In this example, the Install SWPPP activity is currently the successor to the activity Construction Area Signs.
One solution would be to fast track these activities – however, in this example the same resource team is being used for both, so they can not be done in parallel. However, it is not imperative to have Install SWPPP start after Construction Area Signs.
To resolve this negative float, I can simply switch the sequence of these two activities to have Install SWPPP act as the predecessor and Construction Area Signs as the successor.
With Install SWPPP starting first, it can now easily finish by its constrained finish date. After rescheduling, the negative float was removed from both Install SWPPP and Construction Area Signs.
Negative Float on Summary Activities
In rare circumstances, if you make use of Level of Effort or WBS Summary activity types in Primavera P6, you may find that these activities have inexplicably gained negative float. This negative float can appear on summary activities in a schedule without constraints, even when the activity’s predecessors and successors have positive float.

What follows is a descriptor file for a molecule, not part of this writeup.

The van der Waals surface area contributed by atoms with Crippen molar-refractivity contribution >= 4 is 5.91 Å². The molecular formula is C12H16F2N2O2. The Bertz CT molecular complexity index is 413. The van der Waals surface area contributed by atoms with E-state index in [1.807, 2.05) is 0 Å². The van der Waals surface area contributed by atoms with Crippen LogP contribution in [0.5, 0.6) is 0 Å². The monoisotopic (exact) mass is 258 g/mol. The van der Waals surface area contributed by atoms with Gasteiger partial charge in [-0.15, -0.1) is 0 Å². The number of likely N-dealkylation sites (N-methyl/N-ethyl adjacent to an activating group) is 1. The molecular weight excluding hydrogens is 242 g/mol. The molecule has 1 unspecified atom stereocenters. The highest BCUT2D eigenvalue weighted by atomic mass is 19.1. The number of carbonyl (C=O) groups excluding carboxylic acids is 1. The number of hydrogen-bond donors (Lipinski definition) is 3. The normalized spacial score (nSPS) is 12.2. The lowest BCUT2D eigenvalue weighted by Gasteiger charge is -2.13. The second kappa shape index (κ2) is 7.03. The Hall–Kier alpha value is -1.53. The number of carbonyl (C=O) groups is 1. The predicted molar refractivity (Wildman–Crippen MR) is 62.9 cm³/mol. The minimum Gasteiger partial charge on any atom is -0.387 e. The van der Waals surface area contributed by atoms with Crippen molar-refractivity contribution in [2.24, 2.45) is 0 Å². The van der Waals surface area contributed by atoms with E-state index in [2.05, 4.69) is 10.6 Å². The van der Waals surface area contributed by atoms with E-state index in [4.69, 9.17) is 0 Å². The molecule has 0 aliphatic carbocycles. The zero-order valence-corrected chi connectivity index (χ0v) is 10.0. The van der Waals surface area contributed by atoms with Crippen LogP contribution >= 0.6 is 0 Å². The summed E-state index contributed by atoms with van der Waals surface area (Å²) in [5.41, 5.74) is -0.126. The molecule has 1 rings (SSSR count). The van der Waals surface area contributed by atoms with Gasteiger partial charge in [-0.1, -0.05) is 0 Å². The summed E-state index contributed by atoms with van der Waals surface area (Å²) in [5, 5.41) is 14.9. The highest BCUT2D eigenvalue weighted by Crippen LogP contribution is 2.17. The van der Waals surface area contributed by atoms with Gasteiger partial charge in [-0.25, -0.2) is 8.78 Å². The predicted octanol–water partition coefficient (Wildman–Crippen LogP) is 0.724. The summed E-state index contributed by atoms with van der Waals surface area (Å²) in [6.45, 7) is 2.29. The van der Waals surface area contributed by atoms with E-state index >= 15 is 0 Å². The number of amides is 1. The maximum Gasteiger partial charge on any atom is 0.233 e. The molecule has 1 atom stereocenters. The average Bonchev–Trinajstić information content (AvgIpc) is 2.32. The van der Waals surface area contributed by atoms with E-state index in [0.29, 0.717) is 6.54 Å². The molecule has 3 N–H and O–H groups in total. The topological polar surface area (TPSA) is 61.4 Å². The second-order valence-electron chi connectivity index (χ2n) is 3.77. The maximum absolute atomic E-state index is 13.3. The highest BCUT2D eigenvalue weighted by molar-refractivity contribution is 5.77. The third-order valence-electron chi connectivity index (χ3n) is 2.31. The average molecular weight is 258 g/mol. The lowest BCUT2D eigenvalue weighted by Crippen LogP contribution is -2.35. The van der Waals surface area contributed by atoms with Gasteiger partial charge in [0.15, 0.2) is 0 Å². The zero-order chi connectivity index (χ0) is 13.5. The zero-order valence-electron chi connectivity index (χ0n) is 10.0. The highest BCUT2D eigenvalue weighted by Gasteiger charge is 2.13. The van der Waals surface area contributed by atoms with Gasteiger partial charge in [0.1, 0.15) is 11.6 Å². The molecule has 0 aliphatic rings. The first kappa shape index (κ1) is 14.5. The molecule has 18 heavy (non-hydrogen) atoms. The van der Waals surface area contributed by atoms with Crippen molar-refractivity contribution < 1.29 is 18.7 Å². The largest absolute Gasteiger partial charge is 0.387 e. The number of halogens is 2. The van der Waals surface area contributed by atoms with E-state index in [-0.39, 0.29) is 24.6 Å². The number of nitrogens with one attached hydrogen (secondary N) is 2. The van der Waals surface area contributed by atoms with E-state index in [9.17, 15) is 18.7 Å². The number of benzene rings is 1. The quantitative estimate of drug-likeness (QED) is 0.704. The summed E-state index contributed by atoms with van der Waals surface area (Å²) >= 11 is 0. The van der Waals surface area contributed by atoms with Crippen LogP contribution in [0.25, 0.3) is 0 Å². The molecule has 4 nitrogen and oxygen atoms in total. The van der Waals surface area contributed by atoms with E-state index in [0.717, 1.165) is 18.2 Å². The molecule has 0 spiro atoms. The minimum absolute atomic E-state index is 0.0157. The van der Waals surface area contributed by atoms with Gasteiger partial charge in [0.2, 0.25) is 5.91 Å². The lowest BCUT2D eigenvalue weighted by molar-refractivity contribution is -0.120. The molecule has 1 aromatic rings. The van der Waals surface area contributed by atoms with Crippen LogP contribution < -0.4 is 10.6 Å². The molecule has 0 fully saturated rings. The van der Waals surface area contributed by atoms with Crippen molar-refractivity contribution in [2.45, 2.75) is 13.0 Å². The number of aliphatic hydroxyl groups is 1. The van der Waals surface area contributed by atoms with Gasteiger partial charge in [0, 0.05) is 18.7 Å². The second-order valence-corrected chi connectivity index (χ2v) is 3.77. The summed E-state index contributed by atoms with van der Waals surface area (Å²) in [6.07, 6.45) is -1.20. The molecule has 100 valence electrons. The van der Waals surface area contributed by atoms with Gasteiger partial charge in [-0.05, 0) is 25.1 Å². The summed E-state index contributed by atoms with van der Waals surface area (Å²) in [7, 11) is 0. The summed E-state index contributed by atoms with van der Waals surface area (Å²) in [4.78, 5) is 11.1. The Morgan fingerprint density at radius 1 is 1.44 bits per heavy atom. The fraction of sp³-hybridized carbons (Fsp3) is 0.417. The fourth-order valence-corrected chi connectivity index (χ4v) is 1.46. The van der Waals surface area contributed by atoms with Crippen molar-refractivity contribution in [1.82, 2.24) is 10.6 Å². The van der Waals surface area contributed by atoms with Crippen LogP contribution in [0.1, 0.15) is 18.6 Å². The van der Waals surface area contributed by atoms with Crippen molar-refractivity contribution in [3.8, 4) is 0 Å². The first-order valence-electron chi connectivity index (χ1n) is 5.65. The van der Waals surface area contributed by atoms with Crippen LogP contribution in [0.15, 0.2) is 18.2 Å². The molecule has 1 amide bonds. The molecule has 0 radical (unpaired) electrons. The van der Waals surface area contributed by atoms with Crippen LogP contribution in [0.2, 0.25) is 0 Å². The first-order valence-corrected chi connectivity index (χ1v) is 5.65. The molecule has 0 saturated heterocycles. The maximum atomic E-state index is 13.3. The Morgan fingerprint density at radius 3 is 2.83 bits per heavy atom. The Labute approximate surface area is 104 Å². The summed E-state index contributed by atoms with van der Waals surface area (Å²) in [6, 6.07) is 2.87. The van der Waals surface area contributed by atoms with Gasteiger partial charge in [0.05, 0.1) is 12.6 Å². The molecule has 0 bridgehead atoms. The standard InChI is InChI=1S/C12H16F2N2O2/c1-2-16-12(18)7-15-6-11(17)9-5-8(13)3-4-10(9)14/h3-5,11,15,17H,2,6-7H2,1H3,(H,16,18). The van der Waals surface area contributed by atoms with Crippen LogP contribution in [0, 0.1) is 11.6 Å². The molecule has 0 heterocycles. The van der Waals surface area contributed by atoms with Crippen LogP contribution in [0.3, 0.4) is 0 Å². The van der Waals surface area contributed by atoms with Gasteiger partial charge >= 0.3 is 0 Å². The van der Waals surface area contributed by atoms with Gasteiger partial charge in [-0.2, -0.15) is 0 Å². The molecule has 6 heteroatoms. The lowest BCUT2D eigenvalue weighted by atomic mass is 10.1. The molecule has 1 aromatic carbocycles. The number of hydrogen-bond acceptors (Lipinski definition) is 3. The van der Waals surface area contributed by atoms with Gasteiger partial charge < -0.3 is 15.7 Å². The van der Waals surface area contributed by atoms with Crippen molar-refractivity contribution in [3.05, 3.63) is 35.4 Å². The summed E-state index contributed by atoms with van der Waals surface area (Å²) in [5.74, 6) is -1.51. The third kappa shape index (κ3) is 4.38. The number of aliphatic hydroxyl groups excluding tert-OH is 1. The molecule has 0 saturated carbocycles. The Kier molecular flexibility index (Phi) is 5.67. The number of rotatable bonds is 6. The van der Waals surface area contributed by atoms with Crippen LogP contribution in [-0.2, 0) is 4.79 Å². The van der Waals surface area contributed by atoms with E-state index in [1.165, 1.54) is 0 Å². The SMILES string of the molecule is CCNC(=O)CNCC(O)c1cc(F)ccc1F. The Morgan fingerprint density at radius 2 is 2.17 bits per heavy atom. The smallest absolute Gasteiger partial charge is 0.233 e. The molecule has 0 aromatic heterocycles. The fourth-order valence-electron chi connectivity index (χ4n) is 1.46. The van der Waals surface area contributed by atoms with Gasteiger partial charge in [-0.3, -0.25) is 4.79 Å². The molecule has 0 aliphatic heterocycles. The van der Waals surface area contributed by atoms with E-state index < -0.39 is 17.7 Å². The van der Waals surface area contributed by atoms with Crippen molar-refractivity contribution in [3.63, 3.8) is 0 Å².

This issue will occur for Level of Effort and WBS Summary activities due to how P6 is calculating Total Float.
To remove negative float from summary activities, you’ll need to adjust the P6 Schedule Options. This can be opened by selecting Tools > Schedule > Schedule Options.
In the Schedule Options window, you can adjust how Total Float is calculated. There are three options available:
- Start Float, which is the difference between the early and late start dates (Start Float = Late Start – Early Start)
- Finish Float, which is the difference between the early and late finish dates (Finish Float = Late Finish – Early Finish)
- Smallest of Start Float and Finish Float, which is the most critical float value
By default, Primavera P6 will calculate float using Finish Float = Late Finish – Early Finish. However, if this option is ever adjusted, you may start to notice that Level of Effort and WBS Summary activity types will have erroneous amounts of negative float.
If you are using Level of Effort or WBS Summary activities in your schedule, you should make sure that the P6 is calculating Total Float as Finish Float = Late Finish – Early Finish. This will resolve any negative float that may have been added to these activities.
Negative Float from External Relationships
Another situation that may lead to negative float is when you have an activity linked to another activity within a separate project.
In the following example, my project has a milestone activity, Notice to Proceed, that is linked to an activity within another project.
The predecessor activity from the separate project has a constraint of Finish On or Before January 7th. Because Notice to Proceed is the successor to this constrained activity, it has incurred negative 7 days of float.
Because the constrained activity is in another project, it may not be immediately apparent why the negative float has appeared – or what to do to mitigate it.